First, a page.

Discussion Series: White Privilege

Hello friends,

Welcome to the first installment of my new discussion series. For more information on how this series started click here.

Today we will discuss: White privilege.

For the original article that I will be responding to, follow this link.


First let me start off by saying that everyone has privilege. No matter who they are, it exists for all of us. There is always someone who is worse off than we are whether we want to believe it or not.

The author of this article, like many people, associates privilege with money. Sure that’s a part of it but not all that it encompasses. Privilege is based on much more than material items.

She’s absolutely right to say that it’s unfair for all POC to blame their shortcomings on white people. I’m not disagreeing with that, but we also have to take into consideration things like housing discrimination, segregation and a bunch of other things that were specifically designed to keep people of color from advancing. Sure, it’s 2017 now, but racism still exists and sometimes people choose to keep these practices going.

I agree that white privilege is not “the bane of non whites’ existence” but that still doesn’t mean that it doesn’t exist.

When we talk about white privilege, we’re not saying that all white people have every thing handed to them, are always born into rich families, never have to work a day in their life, and never face any hardships. Obviously that’s not true. What we are saying, is that the way that you are perceived in the world is different from how non white passing POC are perceived.

When you’re white (at least in America) you are often considered the default or the norm. People don’t look at you and automatically associate you with stereotypes of being poor, uneducated or less than human. You see yourself represented everywhere. Your history is taught as a high school requirement while many others can only learn theirs as a college elective, or a minor if they’re lucky.

Just yesterday I had someone (a stranger) tell me how shocked they were that I was college graduate.

I’ve spent most of my life being told that I “sound white” simply because I speak in full sentences and don’t often use slang.

I will never forget the day during freshman move in (as a Resident Assistant) when despite the fact that I was holding a clipboard and wearing a residence life polo with the university logo on it, a white parent still felt the need to lock their car door as I approached. For the record, I’m only five feet and I was smiling. There was no need to feel “intimidated.” Would that have happened if I were white? Honestly, I will never know for sure, but I highly doubt it.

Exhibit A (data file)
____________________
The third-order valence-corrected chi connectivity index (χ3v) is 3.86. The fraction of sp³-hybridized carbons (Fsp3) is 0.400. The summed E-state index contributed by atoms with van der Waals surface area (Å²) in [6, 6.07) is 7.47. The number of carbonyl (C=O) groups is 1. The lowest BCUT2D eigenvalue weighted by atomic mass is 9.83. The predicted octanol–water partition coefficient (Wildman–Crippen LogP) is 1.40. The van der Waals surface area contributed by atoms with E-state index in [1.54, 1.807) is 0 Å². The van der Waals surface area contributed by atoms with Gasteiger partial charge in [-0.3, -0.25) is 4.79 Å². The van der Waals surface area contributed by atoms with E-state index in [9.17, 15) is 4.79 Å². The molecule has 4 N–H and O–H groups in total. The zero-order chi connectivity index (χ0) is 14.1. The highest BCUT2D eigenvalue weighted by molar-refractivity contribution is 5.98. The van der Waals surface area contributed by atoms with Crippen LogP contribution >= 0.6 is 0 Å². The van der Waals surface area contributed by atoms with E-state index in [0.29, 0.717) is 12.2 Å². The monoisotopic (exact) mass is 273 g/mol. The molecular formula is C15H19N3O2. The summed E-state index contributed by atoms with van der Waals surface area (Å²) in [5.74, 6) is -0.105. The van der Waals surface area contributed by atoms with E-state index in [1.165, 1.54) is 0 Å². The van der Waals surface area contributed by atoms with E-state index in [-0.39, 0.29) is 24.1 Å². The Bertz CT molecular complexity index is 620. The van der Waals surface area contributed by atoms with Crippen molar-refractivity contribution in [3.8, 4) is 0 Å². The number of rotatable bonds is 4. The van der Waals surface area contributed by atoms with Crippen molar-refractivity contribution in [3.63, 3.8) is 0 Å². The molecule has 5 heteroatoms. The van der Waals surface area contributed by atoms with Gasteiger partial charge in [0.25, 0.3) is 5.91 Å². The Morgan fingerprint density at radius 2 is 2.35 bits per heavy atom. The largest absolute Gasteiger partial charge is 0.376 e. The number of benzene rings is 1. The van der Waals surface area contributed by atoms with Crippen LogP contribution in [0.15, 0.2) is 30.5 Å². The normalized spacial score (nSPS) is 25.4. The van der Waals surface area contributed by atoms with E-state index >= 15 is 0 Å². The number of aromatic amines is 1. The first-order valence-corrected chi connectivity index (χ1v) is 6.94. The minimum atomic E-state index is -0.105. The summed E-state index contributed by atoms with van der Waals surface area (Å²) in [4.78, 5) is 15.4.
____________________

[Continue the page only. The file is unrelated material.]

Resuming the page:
So yeah, it really does suck when people make assumptions about you based on your shin color. But having someone assume that you’re wealthy has a much different impact from them assuming that you’re uneducated or a threat to their well being. That doesn’t make it acceptable in any way, but the fact that that is the most common stereotype used against you is privilege in itself. So please, if one of your biggest concerns is being stereotyped as rich, check your privilege.


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About Bookmark Chronicles

Hi! I'm Rae. 23. Avid Reader, Book Blogger. Intersectional Feminist. Gryffindor.
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14 Responses to Discussion Series: White Privilege

  1. I have to say this first: I clicked on the article you were responding to, and I couldn’t even read the whole thing.

    I am white, and I know I have white privilege – among other privileges. But I think a lot of white folks get “offended” when they’re informed of their white privilege because, to them, admitting privilege means admitting that you don’t deserve what you have in life. I think white folks in particular are quick to jump to the defense rather than just acknowledging that yes, we are privileged, but no, it doesn’t mean that we haven’t worked hard. You can tell in the beginning of the original article that the author is trying SO HARD to justify their privilege by saying that their dad works hard and that they work to pay for their education. Sometimes white folks are just afraid of admitting that we don’t live in the so-called colorblind society like we were raised to think. But just because it’s scary doesn’t mean we can’t do our best to listen to other perspectives and look critically at ourselves.

    Liked by 3 people

    • Thank you! I can definitely understand that in a normal conversation when someone suddenly says something like “wow must be nice to be so privileged” it can come off as incredibly rude and almost an attack. I get that. But what matters is listening when someone says WHY they believe you are privileged. It’s not her fault she has privilege, it’s nobody’s fault but it doesn’t seem like she’s even willing to understand that.

      Liked by 1 person

  2. Ok I read the headline “I’m white and don’t have privilege” and immediately I didn’t want to read the article. I think the person who wrote this article doesn’t fully grasp what “white privilege means”. I am white and I am from Australia, a country that tries to make out like we are not a racist country despite the fact that we don’t want to take refugees (or anyone from any other country) and our indigenous Australian’s have short life expectancies, poor job prospects and high suicide rates. Australia used to have areas where only white people were allowed (like America). The lady who has written that article talks about how white privilege is a term that was penned to further divide, when white people were the ones who caused the division in the first place!

    As a white person, I will never ever deny that white privilege exists. The author of that article talks about it like it is about money…wouldn’t it be easy if that was the truth. I can bet that even wealthy people of colour STILL experience white privilege, because it comes down to core beliefs. Core beliefs of white people, that go back to when Africans were taken as slaves and treated like animals. Back from when white people invaded Australia and killed the nations first people then threw the remaining people into the outback, stole their babies and treated them as slaves. In 2017 I’d say things are a little bit better than what they were, but there is still a long, long way to go.